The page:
PORTSMOUTH, N.H. — An icy darkness tightens its grip — the late-afternoon sun just a wintry memory now — as we sit huddled under tall, snow-crusted pine trees and a single, skinny birch.
It is freezing. But there is heat here. And light.
The heat comes from metallic propane heat lamps that have melted the snow in Nancy Novelline Clayburgh’s slick driveway.
The light comes from the lively conversation among these friends and neighbors, wearing down jackets and colorful scarves, who have fashioned something strong and enduring and comforting.
It’s a sort of COVID salon that has rescued a few precious commodities from this deadly pandemic’s merciless grip: Friendship. Fellowship. A determination that disease cannot destroy the sturdy bonds that bind us.
“It’s been a lifesaver for me,” said Ernie Greenslade, who lives nearby and has become a driveway regular.
“I’m an extroverted person and I am spending all of my time in the house in my office working on Zoom calls,” Greenslade told me the other day, her breath visible in the air.
“And to be able to have this opportunity to get together to talk face-to-face with my friends. I mean, it’s a lifesaver.”
A lifesaver. That’s precisely the way Nancy Clayburgh describes it.
This handsome home with its three-car garage is where she and her husband, Dr. James Clayburgh, a cardiologist at Portsmouth Regional Hospital, built their family and future.
When her husband, who battled Parkinson’s disease, died on May 1 at age 69, Nancy — this city’s former assistant mayor who now serves on the city’s school board — discovered the real meaning of friendship and community support, immutable relationships.
“People would call me to express their sympathy and I would say, ‘Why don’t you come over and visit me? We can sit in the driveway,’ ” Nancy Clayburgh recalled. “They loved it because it gave them something to do. People couldn’t go out. They couldn’t go anywhere.
“So people started to visit me. They visited me all summer long.”
Neighbors came. Former neighbors came. Friends of her children — the kids who had played with her kids and then left for school and careers — returned for a sandwich and a drink in their familiar old neighborhood.
“One night, I had my priest over who I adore,’' Clayburgh told me. “And I made it fancy. I put candelabras on the table and we had a tablecloth. I didn’t use real dishes. I probably should have.”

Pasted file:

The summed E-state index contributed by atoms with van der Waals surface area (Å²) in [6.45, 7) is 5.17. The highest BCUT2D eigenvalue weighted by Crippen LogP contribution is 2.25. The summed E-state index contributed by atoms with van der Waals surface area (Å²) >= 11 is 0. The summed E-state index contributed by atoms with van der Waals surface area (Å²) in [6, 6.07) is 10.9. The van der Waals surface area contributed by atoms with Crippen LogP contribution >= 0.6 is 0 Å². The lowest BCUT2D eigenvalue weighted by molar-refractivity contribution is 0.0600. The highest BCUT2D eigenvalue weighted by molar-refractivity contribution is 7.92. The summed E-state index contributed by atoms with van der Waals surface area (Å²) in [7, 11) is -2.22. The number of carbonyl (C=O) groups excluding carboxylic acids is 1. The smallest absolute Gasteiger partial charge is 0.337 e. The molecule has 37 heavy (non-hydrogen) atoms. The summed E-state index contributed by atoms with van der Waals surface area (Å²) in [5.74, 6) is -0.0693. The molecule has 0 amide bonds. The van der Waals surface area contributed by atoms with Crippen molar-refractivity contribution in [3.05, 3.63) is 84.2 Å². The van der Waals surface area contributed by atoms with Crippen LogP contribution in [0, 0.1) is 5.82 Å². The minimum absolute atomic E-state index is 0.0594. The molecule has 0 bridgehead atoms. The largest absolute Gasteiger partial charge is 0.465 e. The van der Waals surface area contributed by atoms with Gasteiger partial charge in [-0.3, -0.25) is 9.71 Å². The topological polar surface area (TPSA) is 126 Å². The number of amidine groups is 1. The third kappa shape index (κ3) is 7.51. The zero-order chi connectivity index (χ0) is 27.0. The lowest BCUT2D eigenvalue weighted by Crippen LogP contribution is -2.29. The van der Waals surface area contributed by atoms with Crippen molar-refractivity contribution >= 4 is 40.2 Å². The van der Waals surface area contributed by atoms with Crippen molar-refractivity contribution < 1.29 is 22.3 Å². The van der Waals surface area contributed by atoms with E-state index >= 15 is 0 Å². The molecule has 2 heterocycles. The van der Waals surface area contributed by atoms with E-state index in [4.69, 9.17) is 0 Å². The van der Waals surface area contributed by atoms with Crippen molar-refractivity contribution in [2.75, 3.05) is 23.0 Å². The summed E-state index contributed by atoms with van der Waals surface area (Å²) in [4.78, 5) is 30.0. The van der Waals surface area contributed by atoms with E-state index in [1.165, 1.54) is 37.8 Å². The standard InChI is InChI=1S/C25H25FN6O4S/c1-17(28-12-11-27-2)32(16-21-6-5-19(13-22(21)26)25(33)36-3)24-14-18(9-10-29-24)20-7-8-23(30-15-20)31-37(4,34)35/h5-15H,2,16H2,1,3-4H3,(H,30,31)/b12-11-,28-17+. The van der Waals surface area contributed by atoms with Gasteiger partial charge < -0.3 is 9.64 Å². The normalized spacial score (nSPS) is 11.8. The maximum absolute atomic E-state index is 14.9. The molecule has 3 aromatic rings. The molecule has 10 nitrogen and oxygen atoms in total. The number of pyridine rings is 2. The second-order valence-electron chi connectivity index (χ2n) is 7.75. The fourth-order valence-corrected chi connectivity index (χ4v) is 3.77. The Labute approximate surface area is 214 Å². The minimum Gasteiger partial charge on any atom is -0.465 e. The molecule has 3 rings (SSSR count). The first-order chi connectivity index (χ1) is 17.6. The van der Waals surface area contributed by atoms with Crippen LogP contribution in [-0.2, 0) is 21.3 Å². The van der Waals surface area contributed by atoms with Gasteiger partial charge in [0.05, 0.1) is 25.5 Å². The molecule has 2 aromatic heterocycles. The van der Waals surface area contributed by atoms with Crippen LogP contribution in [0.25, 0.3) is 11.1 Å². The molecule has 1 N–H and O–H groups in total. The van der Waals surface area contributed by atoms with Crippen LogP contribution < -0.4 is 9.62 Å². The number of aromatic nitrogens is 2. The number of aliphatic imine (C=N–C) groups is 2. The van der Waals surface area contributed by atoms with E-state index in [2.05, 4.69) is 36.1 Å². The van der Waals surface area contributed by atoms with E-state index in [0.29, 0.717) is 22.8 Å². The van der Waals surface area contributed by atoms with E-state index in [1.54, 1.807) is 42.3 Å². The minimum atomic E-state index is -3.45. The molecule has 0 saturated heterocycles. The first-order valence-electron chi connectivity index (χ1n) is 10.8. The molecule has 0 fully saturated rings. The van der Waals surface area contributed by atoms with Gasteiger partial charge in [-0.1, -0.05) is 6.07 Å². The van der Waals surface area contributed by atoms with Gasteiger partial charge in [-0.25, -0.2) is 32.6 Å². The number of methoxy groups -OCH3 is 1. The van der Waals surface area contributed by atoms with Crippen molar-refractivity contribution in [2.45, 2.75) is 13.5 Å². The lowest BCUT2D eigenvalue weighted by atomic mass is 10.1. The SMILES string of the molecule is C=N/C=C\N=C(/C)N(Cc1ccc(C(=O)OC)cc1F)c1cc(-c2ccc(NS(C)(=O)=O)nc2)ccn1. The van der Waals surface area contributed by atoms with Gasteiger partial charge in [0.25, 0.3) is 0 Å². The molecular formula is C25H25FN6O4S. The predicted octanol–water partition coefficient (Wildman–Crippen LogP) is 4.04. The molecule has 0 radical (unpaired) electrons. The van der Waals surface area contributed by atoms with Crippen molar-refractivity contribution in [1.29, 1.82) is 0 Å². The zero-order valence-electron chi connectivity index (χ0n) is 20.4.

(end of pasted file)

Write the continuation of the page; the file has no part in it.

I’m sure her priest didn’t mind. No one would. How could you?
There are plenty of chairs. There are tables, covered in colorful cloths, laden with snacks and drinks. Cokes and beers. A crockpot of chili doled out into paper bowls.
And there is something warmer than comfort food. Friends offering support and love.
“People are careful and understand that this really has to be taken seriously,” said John Bohenko, 65, a neighbor who retired a year ago after serving 23 years as the Portsmouth city manager. “Basically, we’re in our own little bubble and this allows us to get out in the fresh air.”
Stories are swapped. Big issues of the day are dissected. Neighborhood news is exchanged about who got vaccinated when and where.
“We touch base on how people are feeling and about how things are progressing,” said Betsy Young, 67, who lives diagonally across the street in the house where she arrived when pregnant with her now 30-year-old son.
“Have you gotten your shot? Are you scheduled? Did you have a problem?”
As she surveys a group of about 10 outside her garage, Nancy Clayburgh remembers how it all began.
Her husband had died. The warmth of summer gave way to the brisk winds of autumn. And then, suddenly, another winter arrived in New England. She ordered three heat lamps for $150 each from Home Depot. She bought an outdoor fire pit online.
She resolved herself that the place that she made her home would be her home still.
“I invited neighbors over for Christmas Eve in the driveway,” she said. “We had a grab. You know, a Yankee Swap. It was so much fun. We sang Christmas carols. I printed up a bunch of lyrics and some people were embarrassed. I said, ‘If you don’t want to sing, you don’t have to sing.’ And everybody stayed until 8 o’clock.”
And then everybody came back.
And kept coming back.
“I think people are social animals. We just want to be together,” Tom Clairmont, a 72-year-old primary care physician who lives nearby and was bundled up against the cold, told me. “We like to have contact with people. Isolation is not good. It leads to more depression.”
The group’s glue is Nancy Clayburgh.
She offers food. She tells a joke. She has a story to share about how she and her son applied for the same job. He got it. She didn’t.
All of it is a blanket of warmth for people like Todd Bohannon, a 37-year-old mortgage underwriter whose fiancée grew up just two houses away.
“The act of sitting in a driveway physically is a little abnormal,” he told me not far from the heat lamp. “But the social interaction is something that feels normal. The catching up with each other about what’s been going on.”
There are weekly reports about who’s doing what to avoid the pandemic’s snare.
What about when it’s all over?
“We joke about that,” Bohannon said. “We say, ‘Hey, we’re still going to sit in Nancy’s driveway when COVID’s not a thing, right? Because now we’re all so connected to each other through this weekly meeting.
“We want COVID to go away. But we don’t want this connection to go away.”
And with that, Nancy Clayburgh is offering more food and drink.
And more community comfort in her icy driveway that has become a warm and welcoming community hearth.
Thomas Farragher is a Globe columnist. He can reached at firstname.lastname@example.org.